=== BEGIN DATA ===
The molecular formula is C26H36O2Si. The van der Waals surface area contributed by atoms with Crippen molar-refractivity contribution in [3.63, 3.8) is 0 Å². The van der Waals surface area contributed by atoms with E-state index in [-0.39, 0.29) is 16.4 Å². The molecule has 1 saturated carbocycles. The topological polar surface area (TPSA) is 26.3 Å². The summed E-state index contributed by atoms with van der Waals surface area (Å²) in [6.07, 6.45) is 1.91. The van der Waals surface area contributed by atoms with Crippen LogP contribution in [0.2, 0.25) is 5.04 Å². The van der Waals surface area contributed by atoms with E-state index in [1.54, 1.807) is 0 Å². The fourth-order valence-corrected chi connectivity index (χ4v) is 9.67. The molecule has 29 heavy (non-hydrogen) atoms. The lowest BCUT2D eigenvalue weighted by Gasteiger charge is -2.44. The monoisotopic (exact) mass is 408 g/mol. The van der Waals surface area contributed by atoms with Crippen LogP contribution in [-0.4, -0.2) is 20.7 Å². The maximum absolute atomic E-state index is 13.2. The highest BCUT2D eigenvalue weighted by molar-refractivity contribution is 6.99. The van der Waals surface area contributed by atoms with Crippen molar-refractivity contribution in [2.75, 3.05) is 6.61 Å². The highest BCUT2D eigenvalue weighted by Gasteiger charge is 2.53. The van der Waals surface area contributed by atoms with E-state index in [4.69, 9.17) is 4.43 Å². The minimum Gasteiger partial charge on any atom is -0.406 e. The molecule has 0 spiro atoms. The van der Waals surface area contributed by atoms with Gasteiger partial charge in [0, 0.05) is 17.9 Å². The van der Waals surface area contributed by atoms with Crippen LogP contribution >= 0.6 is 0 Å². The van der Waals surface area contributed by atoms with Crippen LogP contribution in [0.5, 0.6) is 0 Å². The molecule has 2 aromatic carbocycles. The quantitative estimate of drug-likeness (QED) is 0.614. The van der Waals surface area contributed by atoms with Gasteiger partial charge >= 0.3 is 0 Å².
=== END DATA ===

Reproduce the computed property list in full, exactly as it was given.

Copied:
The molecular formula is C26H36O2Si. The van der Waals surface area contributed by atoms with Crippen molar-refractivity contribution in [3.63, 3.8) is 0 Å². The van der Waals surface area contributed by atoms with E-state index in [-0.39, 0.29) is 16.4 Å². The molecule has 1 saturated carbocycles. The topological polar surface area (TPSA) is 26.3 Å². The summed E-state index contributed by atoms with van der Waals surface area (Å²) in [6.07, 6.45) is 1.91. The van der Waals surface area contributed by atoms with Crippen LogP contribution in [0.2, 0.25) is 5.04 Å². The van der Waals surface area contributed by atoms with E-state index in [1.54, 1.807) is 0 Å². The fourth-order valence-corrected chi connectivity index (χ4v) is 9.67. The molecule has 29 heavy (non-hydrogen) atoms. The lowest BCUT2D eigenvalue weighted by Gasteiger charge is -2.44. The monoisotopic (exact) mass is 408 g/mol. The van der Waals surface area contributed by atoms with Crippen LogP contribution in [-0.4, -0.2) is 20.7 Å². The maximum absolute atomic E-state index is 13.2. The highest BCUT2D eigenvalue weighted by molar-refractivity contribution is 6.99. The van der Waals surface area contributed by atoms with Crippen molar-refractivity contribution in [2.75, 3.05) is 6.61 Å². The highest BCUT2D eigenvalue weighted by Gasteiger charge is 2.53. The van der Waals surface area contributed by atoms with E-state index in [4.69, 9.17) is 4.43 Å². The minimum Gasteiger partial charge on any atom is -0.406 e. The molecule has 0 spiro atoms. The van der Waals surface area contributed by atoms with Gasteiger partial charge in [0, 0.05) is 17.9 Å². The van der Waals surface area contributed by atoms with Crippen LogP contribution >= 0.6 is 0 Å². The van der Waals surface area contributed by atoms with Crippen LogP contribution in [0.5, 0.6) is 0 Å². The molecule has 2 aromatic carbocycles. The quantitative estimate of drug-likeness (QED) is 0.614. The van der Waals surface area contributed by atoms with Gasteiger partial charge >= 0.3 is 0 Å².